Continue reading ‘Ocean acidification studies in coral reefs of Japan’

Photosynthesis and mineralogy of Jania rubens at low pH/high pCO2: a future perspective

Highlights

• Calcifying red algae may show species-specific response to ocean acidification (OA).
• Photosynthesis and mineralogy (biosphere) were assessed after a three-week transplant.
• Field carbon chemistry (hydrosphere) and irradiance (atmosphere) were also considered.
• Photosynthesis decreased while calcification was maintained under future pH conditions.
• The calcifying Jania rubens may survive but reducing the fitness under OA.

Abstract

Corallinales (Rhodophyta) are high Mg-calcite macroalgae and are considered among the most vulnerable organisms to ocean acidification (OA). These sensitive species play fundamental roles in coastal systems as food source and settlement promoters as well as being involved in reef stabilization, and water carbonate balance. At present only a few studies are focused on erect calcifying macroalgae under low pH/high pCO2 and the contrasting results make difficult to predict the ecological consequences of the OA on the coralline algae. In this paper the physiological reasons behind the resistance of Jania rubens, one of the most common calcareous species, to changing ocean pH are analysed. In particular, we studied the photosynthetic and mineralogical response of J. rubens after a three-week transplant in a natural CO2 vent system. The overall results showed that J. rubens could be able to survive under predicted pH conditions even though with a reduced fitness; nevertheless physiological limits prevent the growth and survival of the species at pH 6.7. At low pH (i.e. pH 7.5), the maximum and effective PSII efficiency decreased even if the increase of Rubisco expression suggests a compensation effort of the species to cope with the decreased light-driven products. In these circumstances, a pH-driven bleaching phenomenon was also observed. Even though the photosynthesis decreased at low pH, J. rubens maintained unchanged the mineralogical composition and the carbonate content in the cell wall, suggesting that the calcification process may also have a physiological relevance in addition to a structural and/or a protective role. Further studies will confirm the hypotheses on the functional and evolutionary role of the calcification process in coralline algae and on the ecological consequences of the community composition changes under high pCO2 oceans.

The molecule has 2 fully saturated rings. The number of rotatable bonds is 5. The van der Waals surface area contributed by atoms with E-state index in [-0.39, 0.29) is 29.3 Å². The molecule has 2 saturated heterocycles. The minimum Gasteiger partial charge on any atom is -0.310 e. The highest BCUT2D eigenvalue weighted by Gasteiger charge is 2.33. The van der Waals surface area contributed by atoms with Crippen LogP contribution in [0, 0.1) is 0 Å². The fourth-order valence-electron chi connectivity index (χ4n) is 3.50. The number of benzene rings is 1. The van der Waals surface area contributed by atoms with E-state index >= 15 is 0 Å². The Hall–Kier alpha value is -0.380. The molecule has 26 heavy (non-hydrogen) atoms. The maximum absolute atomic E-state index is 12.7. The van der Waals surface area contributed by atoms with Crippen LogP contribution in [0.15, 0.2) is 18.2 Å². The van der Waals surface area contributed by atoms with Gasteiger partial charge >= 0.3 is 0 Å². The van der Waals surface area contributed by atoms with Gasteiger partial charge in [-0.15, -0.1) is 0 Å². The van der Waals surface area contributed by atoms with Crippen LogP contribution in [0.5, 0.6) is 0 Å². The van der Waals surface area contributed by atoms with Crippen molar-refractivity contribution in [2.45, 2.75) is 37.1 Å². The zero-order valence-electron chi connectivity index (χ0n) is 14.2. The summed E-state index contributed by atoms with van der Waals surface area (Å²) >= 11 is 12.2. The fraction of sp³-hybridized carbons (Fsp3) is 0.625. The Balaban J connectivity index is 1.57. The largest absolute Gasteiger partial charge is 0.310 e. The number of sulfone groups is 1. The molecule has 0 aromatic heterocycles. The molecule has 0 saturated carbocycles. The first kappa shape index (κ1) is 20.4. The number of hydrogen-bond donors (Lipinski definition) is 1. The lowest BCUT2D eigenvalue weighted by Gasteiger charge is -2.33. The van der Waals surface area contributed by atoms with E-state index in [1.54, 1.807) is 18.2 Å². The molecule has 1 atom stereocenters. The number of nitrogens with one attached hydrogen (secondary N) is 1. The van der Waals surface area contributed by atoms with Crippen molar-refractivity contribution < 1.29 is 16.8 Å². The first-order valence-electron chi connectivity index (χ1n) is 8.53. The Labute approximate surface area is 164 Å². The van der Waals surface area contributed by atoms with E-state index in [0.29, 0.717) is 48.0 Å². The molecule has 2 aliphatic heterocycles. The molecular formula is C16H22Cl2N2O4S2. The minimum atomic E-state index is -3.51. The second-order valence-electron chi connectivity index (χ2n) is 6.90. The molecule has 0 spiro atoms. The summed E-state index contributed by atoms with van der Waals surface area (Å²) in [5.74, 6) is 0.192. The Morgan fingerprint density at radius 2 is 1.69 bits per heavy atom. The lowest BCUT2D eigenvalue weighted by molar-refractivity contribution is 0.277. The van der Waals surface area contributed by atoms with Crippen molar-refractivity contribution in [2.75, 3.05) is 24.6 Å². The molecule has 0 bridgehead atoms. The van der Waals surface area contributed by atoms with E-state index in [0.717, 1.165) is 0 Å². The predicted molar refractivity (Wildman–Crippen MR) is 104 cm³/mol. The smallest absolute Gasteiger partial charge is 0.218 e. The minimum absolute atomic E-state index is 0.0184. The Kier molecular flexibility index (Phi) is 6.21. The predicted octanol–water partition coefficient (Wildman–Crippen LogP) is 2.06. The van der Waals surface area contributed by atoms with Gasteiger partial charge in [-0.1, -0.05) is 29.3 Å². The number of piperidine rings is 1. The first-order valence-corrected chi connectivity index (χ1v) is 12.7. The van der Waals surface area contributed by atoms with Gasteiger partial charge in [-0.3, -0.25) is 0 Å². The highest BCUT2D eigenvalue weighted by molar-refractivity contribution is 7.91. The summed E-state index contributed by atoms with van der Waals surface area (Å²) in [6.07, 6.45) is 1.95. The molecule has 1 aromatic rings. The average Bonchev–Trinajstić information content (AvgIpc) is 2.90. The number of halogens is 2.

Continue reading ‘Photosynthesis and mineralogy of Jania rubens at low pH/high pCO2: a future perspective’


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Ocean acidification in the IPCC AR5 WG II